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Ralph Wheelock, letter, to Eleazar Wheelock, 1763 December 30

ms-number: 763680

abstract: Ralph writes to his father from New York City regarding meetings with donors, including the Earl of Stirling, as well as with George Whitefield, who is also trying to secure funds. He mentions that Occom is arriving from Long Island to preach.

handwriting: Handwriting slants upwards, and is bold and mostly legible.

paper: Paper is in good condition despite heavy creasing and some tearing near location of seal, which results in a minor loss of text.

ink: Strong, dark brown-black

noteworthy: As noted by its author, the letter is written hastily and contains many variant spellings and abbreviations. In the fourth-to-last line of one recto, the meaning of the abbreviation beginning "Ob." is uncertain. It is uncertain to whom "Capt. Wheelock" refers, and so he has been left untagged.



Revd & hono.d ſir//
After a maloncoly Journey
I arived safe on wedneſday Evening w.th a good
State of Health. Thursday morning waited on
my Lord, y.e Earl of Sterling, he appeared very Kind,
& good; promiſed all his help & aſsistance; engaged
to draw an Instrument, & to gett subſscriptions
by setting an example himſelf, the Intrist of
should be remitted, Quaterly or Yearly at your
desire, to y.e Amount of 25 or 30 £ p.r ann.*
at [illegible: [guess: 11.oc]] waited on M.r Whitifild find him
full of Zeal for y.e Cause, has wrote to M.r
Erskin
on y.e Head, & sais "in his Letter send
as soon as may be 200 or 300 £ for y.e use of
M.r Wheelock's School or y.e fatt is all in y.e
fire &c he is very sorrey y.o did not write
more perticular on y.e Head, he is out of H.th
much crowded w.th company, will write by y.e
Post soon, longs to see y.o will return to
Philad.a 10 days hence, from thence S.th Caroli.a
from thence to Boſton, he gave me for my
use, (Ob.[illegible] not y.e Schoolls) 10 £ NY. Curr. & I
find is in y.e town engaged. in & putting in
a word at every opportunity for y.e School.
made publick mention of it in his Prayer

[left] * when my Lord has accompliſhed his Disign promesſed
Immediately to wirte.

Yesterday Morning & last Evening; I believe
something considerable might be done in
Town for y.e Schoo.ll Cap.t Wheelock has
wrote M.r Noel will give y.o y.e Books as
he had them for London. will send as
soon as may be.
I have but just hinted am in
utmost haist, y.e Barrer is waiting

Duty & Love y.o will Sir
 present Sir.
 from
your Dutifull Son
 Rad.s Wheelock
I have seen M.r Occom he will
have more time next week.
M.r Whitifild Sent for him from y.e Iſland.
he is to Preach on y.e morrow.
please Sir if y.o have opportunity by
all means write a Circumſtantial
Letter to M.r Whtifild he will
tarrey 10 Day or a fortenight
excuse y.o will see I am in a great [illegible][guess: haste]

Radulphus Wheelock
Decem.r 30.th 1763

To
The Rev.d
M.r Eleazar Wheelock
Connecticut
Blank page.
Moor’s Indian Charity School
Moor’s Indian Charity School was a grammar school for Native Americans that Eleazar Wheelock opened in North Lebanon, Connecticut in 1754. The school was named for Colonel Joshua Moor, also spelled More, who donated the land and school building. Moor’s was essentially an expansion of the grammar school that Wheelock opened in 1743 to support himself during the fallout from the First Great Awakening, when Wheelock, who'd participated in itinerant ministry during the Awakening, had his salary confiscated by the colony of Connecticut. In December of that year, Samson Occom asked Wheelock to teach him as well. Wheelock's work with Occom was so successful that Wheelock decided to replicate the experiment with other Native American boys. He accepted his first Indian students in 1754, and in 1761 began taking female students as well. Wheelock believed that in time, his school would become just one part of a larger missionary enterprise. He planned to send his Anglo American and Native American students to various tribes as missionaries and schoolmasters, with explicit instructions to pick out the best students and send them back to Moor’s to continue the cycle. His ultimate goal was to turn his school into a model Christian Indian town that would include farms, a college, and vocational training. However, Wheelock’s grand design did not survive the decade. Wheelock lost the vast majority of his Native American students; he fought with many of the best, including Samson Occom, Joseph Johnson, David Fowler, and Hezekiah Calvin, and other former and current students accused him of subjecting Native Americans to disproportionate amounts of manual labor. In 1769, perhaps due to concerns about corporal punishment, the Oneida withdrew all their children from Moor’s. When Wheelock relocated to Hanover in 1769, only two Native American students came with him, and it became clear that Wheelock’s focus was on Dartmouth and that Dartmouth was for white students. After Wheelock’s death in 1779, Moor’s Indian Charity School receded further into the background as John Wheelock, his father’s reluctant successor, stopped taking Indian students. Some Native American students were enrolled in Moor’s until 1850, when the school unofficially closed.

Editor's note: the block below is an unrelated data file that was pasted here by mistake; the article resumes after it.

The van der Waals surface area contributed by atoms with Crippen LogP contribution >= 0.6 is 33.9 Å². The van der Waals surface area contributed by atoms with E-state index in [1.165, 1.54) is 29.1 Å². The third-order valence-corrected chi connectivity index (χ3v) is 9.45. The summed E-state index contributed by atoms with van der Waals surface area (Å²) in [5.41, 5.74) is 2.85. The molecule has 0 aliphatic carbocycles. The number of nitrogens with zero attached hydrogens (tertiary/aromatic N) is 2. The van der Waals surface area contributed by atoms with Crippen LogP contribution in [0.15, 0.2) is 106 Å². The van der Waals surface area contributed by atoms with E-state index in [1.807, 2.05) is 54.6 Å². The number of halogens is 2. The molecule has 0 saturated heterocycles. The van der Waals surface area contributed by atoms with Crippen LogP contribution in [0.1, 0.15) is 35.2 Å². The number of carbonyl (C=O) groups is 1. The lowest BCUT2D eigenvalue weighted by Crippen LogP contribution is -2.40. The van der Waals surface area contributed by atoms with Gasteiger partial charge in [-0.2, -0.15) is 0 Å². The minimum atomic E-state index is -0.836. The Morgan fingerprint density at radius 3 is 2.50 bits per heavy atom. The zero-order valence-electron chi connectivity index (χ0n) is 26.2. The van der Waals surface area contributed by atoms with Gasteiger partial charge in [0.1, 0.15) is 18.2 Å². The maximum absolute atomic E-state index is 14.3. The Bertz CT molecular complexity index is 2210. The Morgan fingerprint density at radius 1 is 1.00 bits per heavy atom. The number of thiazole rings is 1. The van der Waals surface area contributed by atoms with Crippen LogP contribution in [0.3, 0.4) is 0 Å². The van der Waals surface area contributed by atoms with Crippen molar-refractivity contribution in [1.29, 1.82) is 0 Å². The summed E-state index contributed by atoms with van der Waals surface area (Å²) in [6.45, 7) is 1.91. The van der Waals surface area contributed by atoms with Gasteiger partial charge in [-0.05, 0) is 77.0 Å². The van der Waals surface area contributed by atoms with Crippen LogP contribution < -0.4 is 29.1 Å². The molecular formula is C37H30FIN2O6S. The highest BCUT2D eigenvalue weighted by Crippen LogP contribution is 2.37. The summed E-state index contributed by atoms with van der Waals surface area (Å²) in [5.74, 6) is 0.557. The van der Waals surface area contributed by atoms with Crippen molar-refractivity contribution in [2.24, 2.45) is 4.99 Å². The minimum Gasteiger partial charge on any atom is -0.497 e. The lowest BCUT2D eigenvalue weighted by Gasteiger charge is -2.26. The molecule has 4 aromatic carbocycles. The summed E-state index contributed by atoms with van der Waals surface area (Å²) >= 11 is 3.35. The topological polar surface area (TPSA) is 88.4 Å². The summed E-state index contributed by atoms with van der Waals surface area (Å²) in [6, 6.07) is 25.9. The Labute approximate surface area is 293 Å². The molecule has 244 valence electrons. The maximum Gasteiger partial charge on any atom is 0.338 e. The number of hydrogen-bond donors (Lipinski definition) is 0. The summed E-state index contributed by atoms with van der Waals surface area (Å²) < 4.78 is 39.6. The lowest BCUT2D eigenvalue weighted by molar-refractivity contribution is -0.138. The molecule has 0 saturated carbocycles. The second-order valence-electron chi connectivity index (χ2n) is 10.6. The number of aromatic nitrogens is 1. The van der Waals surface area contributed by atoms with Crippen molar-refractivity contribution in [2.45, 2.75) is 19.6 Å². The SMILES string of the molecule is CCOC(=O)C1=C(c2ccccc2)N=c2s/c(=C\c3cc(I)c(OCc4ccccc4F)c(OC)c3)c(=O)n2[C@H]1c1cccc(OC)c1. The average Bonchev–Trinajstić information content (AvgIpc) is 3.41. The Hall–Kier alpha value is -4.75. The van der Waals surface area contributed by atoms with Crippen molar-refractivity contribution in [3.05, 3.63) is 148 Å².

New York City
Philadelphia
Boston